Grits A YaYa from Great Southern Café in Seaside, FL

Shellfish {shrimp, scallops, and lobster} over Grits from Magnolias in Charleston, SC

Shrimp {with andouille sausage} and {Vidalia onion} Grits from NONA {originally Harry Bissett’s} in Athens, GA

Shrimp and Grits from Alligator Soul in Savannah, Georgia

and my all time favorite…

Brian’s Shrimp Grits from Tupelo Honey Café in Asheville, North Carolina

Kiwi+Peach: Creole Shrimp and Basil Goat Cheese Grits from Tupelo Honey Café

Creole Shrimp and Basil Goat Cheese Grits

{adapted for two from the Tupelo Honey Cafe cookbook}

The Spice
2 tsp sugar
1 tsp salt
2 tsp paprika
1 tsp cayenne pepper
1 tsp fresh ground black pepper

The Shrimp
1 Tbsp olive oil
1 small clove of garlic
150 grams of shrimp, shelled
1/4 cup roasted red pepper, sliced
2 Tbsp of a dry white wine
1 1/2 Tbsp butter

The Grits
1 1/2 cups water
1/2 tsp salt
1/2 cup quick cooking grits {If they’re good enough for Tupelo Honey, they’re good enough for me.}
1 Tbsp butter
1 Tbsp soy cream
3 ounces of goat cheese
about 15 fresh basil leaves

Number one key to success in making this is preparation. The actual cooking time is so fast that you really won’t have time to prep ingredients while the others are cooking {my usual m/o}. That said…

Boil your jug and start heating up a medium pot and a large pan on medium high heat.

While they are getting hot, mix up the spice and set it to the side. Shell the shrimp, peel the garlic, thinly slice the roasted red pepper, and measure your butter. Most importantly, open your bottle of wine. You do not have time for wrestling with a cork once the shrimp is on. {Ain’t nobody got time for that!} As far as wine goes, I use a Gewürztraminer because that’s what the cookbook recommends you pair the dish with, and I’m not going to buy two different bottles of wine for one dish. It works well.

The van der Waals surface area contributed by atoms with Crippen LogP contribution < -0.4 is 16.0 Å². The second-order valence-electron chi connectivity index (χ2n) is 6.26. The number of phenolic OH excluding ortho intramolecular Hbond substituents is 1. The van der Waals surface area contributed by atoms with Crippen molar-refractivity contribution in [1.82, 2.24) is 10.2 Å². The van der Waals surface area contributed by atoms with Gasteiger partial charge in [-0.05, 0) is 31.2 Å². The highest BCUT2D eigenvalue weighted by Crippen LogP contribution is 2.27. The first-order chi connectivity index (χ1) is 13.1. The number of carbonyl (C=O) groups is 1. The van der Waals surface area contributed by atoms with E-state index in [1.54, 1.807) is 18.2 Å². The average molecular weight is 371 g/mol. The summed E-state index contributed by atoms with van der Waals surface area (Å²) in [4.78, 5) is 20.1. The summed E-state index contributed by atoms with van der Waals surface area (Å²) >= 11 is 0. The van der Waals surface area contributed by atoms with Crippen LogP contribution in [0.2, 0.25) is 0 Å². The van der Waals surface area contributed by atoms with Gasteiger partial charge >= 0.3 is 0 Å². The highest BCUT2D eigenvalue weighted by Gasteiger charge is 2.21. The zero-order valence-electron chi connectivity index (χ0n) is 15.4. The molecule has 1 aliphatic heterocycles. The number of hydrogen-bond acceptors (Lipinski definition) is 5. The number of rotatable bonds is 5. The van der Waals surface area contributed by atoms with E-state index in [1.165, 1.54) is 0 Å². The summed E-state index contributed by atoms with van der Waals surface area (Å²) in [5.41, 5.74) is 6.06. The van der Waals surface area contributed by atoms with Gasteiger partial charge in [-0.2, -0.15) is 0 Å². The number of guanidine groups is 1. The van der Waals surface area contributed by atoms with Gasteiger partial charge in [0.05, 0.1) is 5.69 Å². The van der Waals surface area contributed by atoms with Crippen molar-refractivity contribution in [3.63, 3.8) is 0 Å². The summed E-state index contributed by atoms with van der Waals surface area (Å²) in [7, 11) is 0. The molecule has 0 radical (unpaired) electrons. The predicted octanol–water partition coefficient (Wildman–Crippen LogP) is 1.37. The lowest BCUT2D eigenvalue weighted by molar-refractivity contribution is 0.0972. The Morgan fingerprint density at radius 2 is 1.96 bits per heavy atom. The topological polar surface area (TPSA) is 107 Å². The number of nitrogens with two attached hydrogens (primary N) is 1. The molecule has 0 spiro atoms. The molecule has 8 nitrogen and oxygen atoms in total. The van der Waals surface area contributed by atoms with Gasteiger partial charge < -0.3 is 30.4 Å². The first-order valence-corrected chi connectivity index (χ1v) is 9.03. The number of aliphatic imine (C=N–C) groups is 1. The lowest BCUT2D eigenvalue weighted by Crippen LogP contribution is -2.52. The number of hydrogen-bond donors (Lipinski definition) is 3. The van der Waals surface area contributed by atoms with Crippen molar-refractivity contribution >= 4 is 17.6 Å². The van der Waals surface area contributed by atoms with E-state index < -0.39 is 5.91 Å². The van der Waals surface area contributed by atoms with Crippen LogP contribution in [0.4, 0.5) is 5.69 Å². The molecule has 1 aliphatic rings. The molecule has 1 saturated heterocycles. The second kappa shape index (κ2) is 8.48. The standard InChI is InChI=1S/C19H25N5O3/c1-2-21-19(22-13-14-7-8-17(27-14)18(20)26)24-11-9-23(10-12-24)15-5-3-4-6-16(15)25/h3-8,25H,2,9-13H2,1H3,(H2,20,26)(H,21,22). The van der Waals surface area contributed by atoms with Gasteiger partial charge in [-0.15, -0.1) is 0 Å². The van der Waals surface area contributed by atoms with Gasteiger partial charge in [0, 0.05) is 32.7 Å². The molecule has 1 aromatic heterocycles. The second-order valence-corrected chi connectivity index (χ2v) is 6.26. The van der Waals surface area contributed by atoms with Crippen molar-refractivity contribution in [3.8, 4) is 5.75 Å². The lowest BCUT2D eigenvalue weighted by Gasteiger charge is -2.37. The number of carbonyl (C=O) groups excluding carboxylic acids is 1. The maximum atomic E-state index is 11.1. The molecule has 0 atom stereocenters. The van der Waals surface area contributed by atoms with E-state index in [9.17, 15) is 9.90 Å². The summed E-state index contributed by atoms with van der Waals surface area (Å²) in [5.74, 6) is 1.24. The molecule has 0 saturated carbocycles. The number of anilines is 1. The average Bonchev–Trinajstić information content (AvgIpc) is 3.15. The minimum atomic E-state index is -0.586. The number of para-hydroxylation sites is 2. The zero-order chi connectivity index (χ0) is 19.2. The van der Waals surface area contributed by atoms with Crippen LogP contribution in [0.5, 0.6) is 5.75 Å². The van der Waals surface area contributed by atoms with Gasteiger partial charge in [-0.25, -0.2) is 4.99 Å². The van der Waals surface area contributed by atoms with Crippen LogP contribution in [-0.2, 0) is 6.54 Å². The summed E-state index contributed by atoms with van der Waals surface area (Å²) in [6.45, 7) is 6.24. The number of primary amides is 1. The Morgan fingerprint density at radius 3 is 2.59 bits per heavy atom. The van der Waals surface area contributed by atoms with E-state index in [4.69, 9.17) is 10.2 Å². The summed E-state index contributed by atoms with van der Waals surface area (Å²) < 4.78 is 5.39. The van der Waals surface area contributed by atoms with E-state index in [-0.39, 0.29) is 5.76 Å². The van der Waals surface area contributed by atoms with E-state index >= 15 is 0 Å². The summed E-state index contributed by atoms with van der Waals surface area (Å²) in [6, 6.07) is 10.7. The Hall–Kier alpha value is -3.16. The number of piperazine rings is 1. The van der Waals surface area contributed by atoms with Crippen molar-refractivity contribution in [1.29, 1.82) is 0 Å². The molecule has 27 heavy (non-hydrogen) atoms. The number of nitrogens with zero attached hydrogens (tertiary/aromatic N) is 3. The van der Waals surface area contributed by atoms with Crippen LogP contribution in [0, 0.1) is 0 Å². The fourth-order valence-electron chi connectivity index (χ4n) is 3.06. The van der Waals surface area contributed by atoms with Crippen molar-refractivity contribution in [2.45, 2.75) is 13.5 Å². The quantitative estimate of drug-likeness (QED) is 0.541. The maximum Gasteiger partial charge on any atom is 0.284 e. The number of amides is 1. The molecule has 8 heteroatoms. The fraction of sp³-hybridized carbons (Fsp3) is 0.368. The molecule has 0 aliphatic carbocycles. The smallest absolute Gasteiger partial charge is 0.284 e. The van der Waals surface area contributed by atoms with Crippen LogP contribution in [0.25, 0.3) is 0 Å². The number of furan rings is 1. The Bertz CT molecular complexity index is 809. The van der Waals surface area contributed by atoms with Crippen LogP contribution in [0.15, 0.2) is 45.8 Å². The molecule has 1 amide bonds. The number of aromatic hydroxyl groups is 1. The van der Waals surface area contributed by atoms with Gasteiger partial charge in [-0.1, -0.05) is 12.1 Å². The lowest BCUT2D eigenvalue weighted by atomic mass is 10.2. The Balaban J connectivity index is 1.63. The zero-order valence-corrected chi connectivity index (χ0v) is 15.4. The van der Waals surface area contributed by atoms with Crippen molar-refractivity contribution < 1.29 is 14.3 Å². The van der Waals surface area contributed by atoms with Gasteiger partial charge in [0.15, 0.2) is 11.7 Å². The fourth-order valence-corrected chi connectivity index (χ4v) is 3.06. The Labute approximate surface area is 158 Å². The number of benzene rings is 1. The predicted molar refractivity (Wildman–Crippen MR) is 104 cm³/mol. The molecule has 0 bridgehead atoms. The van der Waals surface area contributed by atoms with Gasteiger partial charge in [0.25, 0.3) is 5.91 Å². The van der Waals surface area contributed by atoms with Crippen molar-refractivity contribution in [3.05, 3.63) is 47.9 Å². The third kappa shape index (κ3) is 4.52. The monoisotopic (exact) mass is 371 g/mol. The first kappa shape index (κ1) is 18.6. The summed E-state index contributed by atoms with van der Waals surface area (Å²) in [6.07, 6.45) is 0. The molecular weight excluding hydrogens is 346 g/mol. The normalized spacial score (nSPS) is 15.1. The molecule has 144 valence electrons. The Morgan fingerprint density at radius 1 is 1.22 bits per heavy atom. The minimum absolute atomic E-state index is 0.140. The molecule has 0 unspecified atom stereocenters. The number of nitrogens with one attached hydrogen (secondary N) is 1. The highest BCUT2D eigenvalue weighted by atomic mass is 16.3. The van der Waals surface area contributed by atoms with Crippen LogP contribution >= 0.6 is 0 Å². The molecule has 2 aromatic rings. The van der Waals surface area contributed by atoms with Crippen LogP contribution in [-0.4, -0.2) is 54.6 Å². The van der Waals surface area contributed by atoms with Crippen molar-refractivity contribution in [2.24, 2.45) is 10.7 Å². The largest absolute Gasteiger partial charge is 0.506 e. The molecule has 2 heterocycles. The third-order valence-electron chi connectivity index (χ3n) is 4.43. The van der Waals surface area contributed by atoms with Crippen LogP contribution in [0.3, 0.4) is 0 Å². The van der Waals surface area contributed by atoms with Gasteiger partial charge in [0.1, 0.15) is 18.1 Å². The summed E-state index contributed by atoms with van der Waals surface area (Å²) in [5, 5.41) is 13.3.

To prep for the grits, cut the rind off the goat cheese and crumble it; pick your basil leaves, wash them, and slice them; and measure your pat of butter.

Kiwi+Peach: Creole Shrimp and Basil Goat Cheese Grits from Tupelo Honey Café

The next few steps are an exercise in orchestration. Ready to multi-task?

By now the pot and pan should be nice and hot. Go ahead and add the olive oil to the pan to get it hot too.

Measure your {boiled} water from the jug and add it to the pot along with the salt.

Back at the pan, add your minced garlic and shrimp and give it a stir. Let it cook for 3-4 minutes, stirring occasionally.

Over in the pot, the water should be boiling now, so add your grits and butter. Stir constantly to avoid clumps as the grits absorb the water and the butter melts. Add the cream and reduce the heat to low.

Back at the pan, add the spice and stir well. Then add the red peppers and give it another stir. Let this cook for a couple minutes so the peppers can heat up and then add the wine.

Over in the pot, turn the heat off. Add your crumbled cheese and basil and stir until all the cheese is melted.

Back at the pan, remove the pan from the heat and add the butter. Stir until the butter melts completely.

Plate it up and enjoy!

Linking with Belinda and Bonnie for Travel Tuesday.

{This post contains an Amazon affiliate link. That means that if you head over to Amazon from the link and choose to buy the book, a tiny bit of the money you spent on the book will come back to me for the referral.} 


 •• Update ••

Apparently I should have consulted the Kiwi before I hit publish yesterday because he had a lot to add! Before he moved to Germany, he was living in North Carolina, and he has tried his fair share of shrimp and grits as well. Here are his recommendations.

Shrimp {with bacon and mushrooms} and {smoked cheddar} Grits from NOLA in New Orleans, LA

Carolina’s Shrimp and Grits from Carolina’s in Charleston, SC

He would also like to add that Gewürztraminer is a great wine to pair with spicy dishes in general {in fact, Gewürz means ‘spice’ in German}, which is what makes it the ideal choice for the Creole Shrimp and Grits.


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TheKitchn Small Cool Kitchen 2013: Lauren's Tiny Yet Airy Kitchen

Zermatt Food Guide

Just a bit of housekeeping before we get to the good stuff today. You probably noticed things look a little different around here today. I needed to make a new social media button and then got a little carried away. It happens.